Population genetic structure of stone crayfish in the canton of Aargau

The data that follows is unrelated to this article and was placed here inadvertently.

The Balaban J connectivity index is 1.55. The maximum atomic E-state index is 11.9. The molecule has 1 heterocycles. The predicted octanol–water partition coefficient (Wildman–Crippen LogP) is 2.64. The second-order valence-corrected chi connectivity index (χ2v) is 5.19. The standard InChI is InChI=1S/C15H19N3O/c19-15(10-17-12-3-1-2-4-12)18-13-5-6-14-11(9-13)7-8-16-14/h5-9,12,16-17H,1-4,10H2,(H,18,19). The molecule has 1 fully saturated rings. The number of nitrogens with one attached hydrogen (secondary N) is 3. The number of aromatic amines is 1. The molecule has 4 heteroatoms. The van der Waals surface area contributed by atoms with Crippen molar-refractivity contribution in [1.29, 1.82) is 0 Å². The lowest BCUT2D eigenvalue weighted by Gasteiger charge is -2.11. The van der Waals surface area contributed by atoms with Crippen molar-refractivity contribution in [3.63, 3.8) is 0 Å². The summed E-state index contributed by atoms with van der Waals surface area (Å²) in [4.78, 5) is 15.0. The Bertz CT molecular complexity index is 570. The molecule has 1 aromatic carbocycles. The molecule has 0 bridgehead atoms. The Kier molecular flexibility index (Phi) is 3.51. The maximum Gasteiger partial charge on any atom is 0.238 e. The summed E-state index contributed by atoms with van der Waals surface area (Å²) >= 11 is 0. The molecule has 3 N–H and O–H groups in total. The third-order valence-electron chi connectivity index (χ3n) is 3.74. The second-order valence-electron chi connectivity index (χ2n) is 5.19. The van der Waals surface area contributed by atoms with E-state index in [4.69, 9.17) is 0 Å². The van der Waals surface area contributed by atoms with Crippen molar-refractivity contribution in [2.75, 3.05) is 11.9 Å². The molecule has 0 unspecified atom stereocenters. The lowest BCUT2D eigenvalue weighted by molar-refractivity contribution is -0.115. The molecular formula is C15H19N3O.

The stone crayfish (Austropotamobius torrentium) is an endangered freshwater species. It suffered sever declines due to habitat degradation as well as the crayfish plague, a lethal pathogen transmitted by North American crayfish species invasive to Switzerland. The aim of this study was to determine the amount of genetic diversity and the genetic differentiation of the few remaining stone crayfish populations in the canton of Aargau. In the largest remaining stone crayfish stock in the brook system of Mettauertal I also investigated the effect of migration barriers on genetic structure of stone crayfish populations by testing for correlations between genetic differentiation (FST‐values) and the number or cumulative height of barriers, correcting for waterway distance. Genetic analysis with microsatellites and subsequent cluster analysis revealed pronounced genetic differentiation among disconnected populations and identified five genetic clusters, one containing three populations. Moreover, the large population in Mettauertal was identified as the genetically most diverse one. Fine‐scale sampling within these populations showed that FST‐values correlated with the number of barriers after applying partial Manteltests to correct for waterway distance and cumulative height of barriers. However, strong correlations between all three independent variables do not permit a clear statement on the effects of barriers relative to distance per se on the fine‐scale genetic structure. Conservation management for Austropotamobius torrentium in the canton of Aargau has already met the prioritization for genetically diverse populations by listing the population of Mettauertal as a nationally important gene pool of conservation value. Its members could be used to improve long‐term evolutionary potential of other populations by translocation. Individuals belonging to the abundant population of Niederwil could be translocated into less dense populations in Mühlau and Lenzburg of the same genetic cluster. This could lower the risk of population decline by stochastic factors. Clarification of their genetic correspondence to the Niederwil population by re‐sampling and an analysis of habitat suitability should however be done in the Lenzburg and Mühlau populations. At four sites from which stone crayfish were reported in earlier surveys, my work did not find any individuals. Even though the potential extinction of these populations needs to be confirmed by more intensive sampling, my observations suggest that the decline of this species in the canton is ongoing. Further efforts to stabilize remaining populations in Switzerland should be executed according to the pragmatically formulated action plan for crayfish of 2011.